I’m a law student, and I’d love to start using Scrivener for some of my larger legal writing projects. There is one thing that might hold me back, however, and that’s the ability to use small caps. I have to comply with the Bluebook (http://www.legalbluebook.com/) system of citation, which means I need the ability to use small caps in footnotes in my writing. Is there a way to use small caps in Scrivener? If so, will they survive export to Word?
Any help that you could offer would be much appreciated. I’d love to get to work with this app!
I don’t have an answer for you, but surely someone does.
Yeah, I was hoping somebody would grab this because my answer would be to examine the behaviour of the other font variants in the OS X text engine, and I don’t know if that is the right thing to look at.
Ruminations to myself aside, I would be inclined to say that “Small caps” fall under the domain of font variants. OS X is pretty strict about only applying variants where there is full font support for it. A common example that many come across is the popular default Lucida Grande not shipping with an italic variant. This causes many people to think that something is broken with italics in X application, when in fact it is simply due to Apple not providing an italic variant for the font. Since there is no variant, you cannot make italic text in any OS X engine based application using that font.
I would imagine that small caps are a similar problem. The font would need to have a proper small cap implementation installed on the system. I could be, however, completely wrong about this. It might be that small caps are never a font variant and this is purely a function of the word processor. Either way, Scrivener is going to be a bit tied down by the fact that the underlying OS X text engine doesn’t support it.
I think small caps was traditionally a font variant, and as such, true small caps were usually only available in certain fonts. With the advent of UTF8 and UTF16, font designers have been able to include them in the equivalent font variant as they have different code-points from their full-size equivalent non-upper-case glyphs. Fonts which I’m pretty sure have small caps included are the Adobe X-Pro fonts, like Adobe Caslon/Garamond/Jenson-Pro, as do Minion-Pro and I think Myriad-Pro.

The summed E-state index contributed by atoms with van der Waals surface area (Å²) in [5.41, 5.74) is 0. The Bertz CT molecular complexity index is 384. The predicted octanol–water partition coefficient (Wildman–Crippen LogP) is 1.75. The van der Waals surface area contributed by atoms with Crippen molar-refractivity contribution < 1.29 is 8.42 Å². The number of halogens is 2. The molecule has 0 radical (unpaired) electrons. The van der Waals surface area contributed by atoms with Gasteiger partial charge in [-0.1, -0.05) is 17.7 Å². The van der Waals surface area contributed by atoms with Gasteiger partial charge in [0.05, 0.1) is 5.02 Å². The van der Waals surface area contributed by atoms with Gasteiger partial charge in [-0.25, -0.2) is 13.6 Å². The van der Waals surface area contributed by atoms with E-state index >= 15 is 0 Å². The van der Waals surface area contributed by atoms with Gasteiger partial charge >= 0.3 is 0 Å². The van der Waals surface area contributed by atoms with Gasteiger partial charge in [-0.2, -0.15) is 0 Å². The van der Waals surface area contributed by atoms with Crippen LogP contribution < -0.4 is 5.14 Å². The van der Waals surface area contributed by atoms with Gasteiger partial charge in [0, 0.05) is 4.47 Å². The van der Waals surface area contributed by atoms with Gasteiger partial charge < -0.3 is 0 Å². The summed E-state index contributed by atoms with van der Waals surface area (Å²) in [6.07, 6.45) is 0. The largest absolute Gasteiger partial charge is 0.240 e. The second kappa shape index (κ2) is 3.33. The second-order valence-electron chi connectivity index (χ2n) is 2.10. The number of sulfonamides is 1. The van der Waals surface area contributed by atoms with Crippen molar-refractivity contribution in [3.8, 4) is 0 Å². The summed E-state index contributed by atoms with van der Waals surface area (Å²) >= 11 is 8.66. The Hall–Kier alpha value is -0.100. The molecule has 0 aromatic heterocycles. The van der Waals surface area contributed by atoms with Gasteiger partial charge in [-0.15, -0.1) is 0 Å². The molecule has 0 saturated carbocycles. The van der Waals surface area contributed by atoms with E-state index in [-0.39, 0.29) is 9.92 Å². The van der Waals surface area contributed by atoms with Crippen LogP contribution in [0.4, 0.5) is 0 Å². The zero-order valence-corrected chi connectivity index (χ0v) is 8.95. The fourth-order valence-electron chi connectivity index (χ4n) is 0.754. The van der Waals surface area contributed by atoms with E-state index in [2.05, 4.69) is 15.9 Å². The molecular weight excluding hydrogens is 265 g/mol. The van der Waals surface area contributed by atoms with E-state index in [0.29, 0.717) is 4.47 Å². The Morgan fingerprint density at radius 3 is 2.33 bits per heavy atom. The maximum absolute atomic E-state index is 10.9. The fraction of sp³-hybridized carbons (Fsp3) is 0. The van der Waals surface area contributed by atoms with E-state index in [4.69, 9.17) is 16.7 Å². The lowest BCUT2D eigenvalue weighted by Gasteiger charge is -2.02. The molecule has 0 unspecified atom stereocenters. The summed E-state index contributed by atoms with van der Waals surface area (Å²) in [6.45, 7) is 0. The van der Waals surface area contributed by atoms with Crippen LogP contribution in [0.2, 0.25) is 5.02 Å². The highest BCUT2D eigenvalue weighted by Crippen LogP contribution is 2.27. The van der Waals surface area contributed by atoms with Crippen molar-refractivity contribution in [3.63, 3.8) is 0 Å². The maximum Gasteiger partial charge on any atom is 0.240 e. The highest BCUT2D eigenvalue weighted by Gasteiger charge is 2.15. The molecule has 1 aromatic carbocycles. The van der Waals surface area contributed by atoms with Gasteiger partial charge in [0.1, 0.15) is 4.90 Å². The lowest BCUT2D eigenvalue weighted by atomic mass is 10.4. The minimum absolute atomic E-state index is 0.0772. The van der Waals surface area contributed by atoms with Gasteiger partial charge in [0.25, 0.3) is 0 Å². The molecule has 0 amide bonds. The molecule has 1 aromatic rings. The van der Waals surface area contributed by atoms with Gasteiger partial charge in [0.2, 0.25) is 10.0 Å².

On the other hand, some word-processors, of which Nisus Writer Pro is a good example, can create them on the fly. In fact the Nisus guys have hacked into this same Apple Text Engine to such an extent that they give you two options under different menus, “Convert to …” and “Display as …”. Someone on the Nisus forum was getting caught on one of the latter options, because their text, to which they had applied “Display as Capitalised”, was right when looked at in Nisus but lost its upper cases when opened in another app; they hadn’t found the “Convert to …” options under the other menu.
All of that said, I’m not sure how you would apply small caps in a font that has them from within Scrivener, as they are no longer a separate font variant and so don’t appear on the fonts listing.
I could spend some time with Linotype Font-Explorer X checking out all my fonts, but as I don’t really have a need for small caps in Scrivener, and where I do need them occasionally, I’m using one of those fonts in NWP or InDesign …
[Edited out howlers!]
The OS X Text System can’t fake small caps like Word or Pages, but if your font is of the OpenType or AAT variant that has true small caps in it, you can select them in Apple’s font dialog (CMD-T):
There are two caveats – the whole procedure is totally impractical to use and, once you leave the OS X Text System, your small caps are gone (Pages, Textedit and Nisus Writer Pro should work, but Mellel and Word are a no-no).
Yes, small caps are usually font variants and unfortunately OS X doesn’t provide them out of the box. Word provides its own font variants (I believe), and as Mark says, the Nisus guys have done an amazing job and pretty much building their own text engine over the top of the existing OS X one, adding almost everything missing for a fully-fledged word processor. I’m slowly adding to the text engine myself (although I’ll certainly never reach the lofty heights of Nisus!), but I’m afraid there is no way to do small caps for all fonts at the moment.
What you can do is just use a font that supports small caps. For instance, these fonts do:
• Arno Pro
• Big Caslon
• Bodoni (one of them anyway)
• Calibri (a font that comes with Word 2008)
• Cambria (another font that comes with Word 2008)
• Chaparral Pro
• Garamond Premier Pro
• Hoefler Text
• Minion Pro
In all cases, to turn on small caps, you have to bring up the Font panel (cmd-T), then click on the gear button at the bottom of the font panel and select “Typography…”. That brings up the Typography panel. For fonts that support small caps (such as those above), there will be a section in the Typography panel for “Letter Case”, which when opened allows you to check a “Small caps” button.
All the best,
P.S. And as I’ve written all of that, signinstranger has beaten me to it.
If the ultimate aim is to produce text with small caps in Word, it would be best to use bold or underlined text (i.e. some font variation that you don’t otherwise use) in Scrivener and then convert that in Word with Find and Replace or a macro.
Word doesn’t do proper OpenType small caps, and doesn’t recognise them on import, so, nice as they may be, there’s no point in messing with the advanced typography options in the OS X text system if you are going to have to use Word’s faked small caps in the end.